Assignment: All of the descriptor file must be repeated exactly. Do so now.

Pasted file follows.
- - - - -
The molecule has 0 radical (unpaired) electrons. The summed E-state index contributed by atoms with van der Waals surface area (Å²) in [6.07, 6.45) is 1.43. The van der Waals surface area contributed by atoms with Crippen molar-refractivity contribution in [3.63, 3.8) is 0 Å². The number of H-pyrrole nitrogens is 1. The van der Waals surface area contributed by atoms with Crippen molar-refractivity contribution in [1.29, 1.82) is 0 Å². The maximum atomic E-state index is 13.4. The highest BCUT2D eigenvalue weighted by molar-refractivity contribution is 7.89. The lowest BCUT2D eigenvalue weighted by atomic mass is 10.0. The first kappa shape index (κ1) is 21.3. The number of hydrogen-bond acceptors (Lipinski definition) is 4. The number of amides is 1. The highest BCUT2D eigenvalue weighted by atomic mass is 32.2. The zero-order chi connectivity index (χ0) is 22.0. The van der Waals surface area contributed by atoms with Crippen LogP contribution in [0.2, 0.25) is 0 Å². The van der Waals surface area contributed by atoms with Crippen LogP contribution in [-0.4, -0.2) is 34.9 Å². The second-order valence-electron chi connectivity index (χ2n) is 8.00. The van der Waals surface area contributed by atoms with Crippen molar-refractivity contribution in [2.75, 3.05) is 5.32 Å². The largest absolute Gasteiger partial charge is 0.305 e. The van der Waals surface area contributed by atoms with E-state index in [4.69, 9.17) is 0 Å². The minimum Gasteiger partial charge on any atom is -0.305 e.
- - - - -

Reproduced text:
The molecule has 0 radical (unpaired) electrons. The summed E-state index contributed by atoms with van der Waals surface area (Å²) in [6.07, 6.45) is 1.43. The van der Waals surface area contributed by atoms with Crippen molar-refractivity contribution in [3.63, 3.8) is 0 Å². The number of H-pyrrole nitrogens is 1. The van der Waals surface area contributed by atoms with Crippen molar-refractivity contribution in [1.29, 1.82) is 0 Å². The maximum atomic E-state index is 13.4. The highest BCUT2D eigenvalue weighted by molar-refractivity contribution is 7.89. The lowest BCUT2D eigenvalue weighted by atomic mass is 10.0. The first kappa shape index (κ1) is 21.3. The number of hydrogen-bond acceptors (Lipinski definition) is 4. The number of amides is 1. The highest BCUT2D eigenvalue weighted by atomic mass is 32.2. The zero-order chi connectivity index (χ0) is 22.0. The van der Waals surface area contributed by atoms with Crippen LogP contribution in [0.2, 0.25) is 0 Å². The van der Waals surface area contributed by atoms with Crippen LogP contribution in [-0.4, -0.2) is 34.9 Å². The second-order valence-electron chi connectivity index (χ2n) is 8.00. The van der Waals surface area contributed by atoms with Crippen molar-refractivity contribution in [2.75, 3.05) is 5.32 Å². The largest absolute Gasteiger partial charge is 0.305 e. The van der Waals surface area contributed by atoms with E-state index in [4.69, 9.17) is 0 Å². The minimum Gasteiger partial charge on any atom is -0.305 e.